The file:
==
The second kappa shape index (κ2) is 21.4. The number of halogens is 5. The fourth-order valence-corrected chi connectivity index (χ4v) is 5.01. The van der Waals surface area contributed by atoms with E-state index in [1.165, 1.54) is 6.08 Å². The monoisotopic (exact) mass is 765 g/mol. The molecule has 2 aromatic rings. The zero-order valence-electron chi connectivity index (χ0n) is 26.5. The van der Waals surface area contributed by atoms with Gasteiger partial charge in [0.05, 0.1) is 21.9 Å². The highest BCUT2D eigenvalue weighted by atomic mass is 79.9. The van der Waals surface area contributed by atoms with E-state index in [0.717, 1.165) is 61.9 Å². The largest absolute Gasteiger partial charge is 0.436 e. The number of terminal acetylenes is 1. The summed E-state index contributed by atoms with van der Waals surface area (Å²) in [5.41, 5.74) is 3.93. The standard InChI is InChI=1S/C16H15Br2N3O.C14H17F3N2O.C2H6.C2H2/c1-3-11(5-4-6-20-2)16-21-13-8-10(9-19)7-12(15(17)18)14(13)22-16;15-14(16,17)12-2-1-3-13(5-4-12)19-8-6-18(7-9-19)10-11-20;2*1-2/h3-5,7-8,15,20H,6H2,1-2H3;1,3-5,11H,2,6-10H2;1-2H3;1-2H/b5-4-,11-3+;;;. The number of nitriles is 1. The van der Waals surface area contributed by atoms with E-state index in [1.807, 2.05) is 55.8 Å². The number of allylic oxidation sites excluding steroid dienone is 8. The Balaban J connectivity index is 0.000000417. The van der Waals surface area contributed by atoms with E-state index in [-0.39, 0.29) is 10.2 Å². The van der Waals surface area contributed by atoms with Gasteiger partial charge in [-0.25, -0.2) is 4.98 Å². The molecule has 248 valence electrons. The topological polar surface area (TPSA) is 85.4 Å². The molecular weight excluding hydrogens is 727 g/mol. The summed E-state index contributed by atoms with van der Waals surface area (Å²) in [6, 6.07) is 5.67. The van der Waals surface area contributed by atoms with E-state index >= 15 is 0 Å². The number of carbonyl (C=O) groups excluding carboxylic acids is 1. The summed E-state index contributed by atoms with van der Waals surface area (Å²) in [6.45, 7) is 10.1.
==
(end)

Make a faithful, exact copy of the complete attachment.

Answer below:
The second kappa shape index (κ2) is 21.4. The number of halogens is 5. The fourth-order valence-corrected chi connectivity index (χ4v) is 5.01. The van der Waals surface area contributed by atoms with E-state index in [1.165, 1.54) is 6.08 Å². The monoisotopic (exact) mass is 765 g/mol. The molecule has 2 aromatic rings. The zero-order valence-electron chi connectivity index (χ0n) is 26.5. The van der Waals surface area contributed by atoms with Gasteiger partial charge in [0.05, 0.1) is 21.9 Å². The highest BCUT2D eigenvalue weighted by atomic mass is 79.9. The van der Waals surface area contributed by atoms with E-state index in [0.717, 1.165) is 61.9 Å². The largest absolute Gasteiger partial charge is 0.436 e. The number of terminal acetylenes is 1. The summed E-state index contributed by atoms with van der Waals surface area (Å²) in [5.41, 5.74) is 3.93. The standard InChI is InChI=1S/C16H15Br2N3O.C14H17F3N2O.C2H6.C2H2/c1-3-11(5-4-6-20-2)16-21-13-8-10(9-19)7-12(15(17)18)14(13)22-16;15-14(16,17)12-2-1-3-13(5-4-12)19-8-6-18(7-9-19)10-11-20;2*1-2/h3-5,7-8,15,20H,6H2,1-2H3;1,3-5,11H,2,6-10H2;1-2H3;1-2H/b5-4-,11-3+;;;. The number of nitriles is 1. The van der Waals surface area contributed by atoms with E-state index in [1.807, 2.05) is 55.8 Å². The number of allylic oxidation sites excluding steroid dienone is 8. The Balaban J connectivity index is 0.000000417. The van der Waals surface area contributed by atoms with E-state index in [-0.39, 0.29) is 10.2 Å². The van der Waals surface area contributed by atoms with Gasteiger partial charge in [-0.25, -0.2) is 4.98 Å². The molecule has 248 valence electrons. The topological polar surface area (TPSA) is 85.4 Å². The molecular weight excluding hydrogens is 727 g/mol. The summed E-state index contributed by atoms with van der Waals surface area (Å²) in [6, 6.07) is 5.67. The van der Waals surface area contributed by atoms with E-state index >= 15 is 0 Å². The number of carbonyl (C=O) groups excluding carboxylic acids is 1. The summed E-state index contributed by atoms with van der Waals surface area (Å²) in [6.45, 7) is 10.1.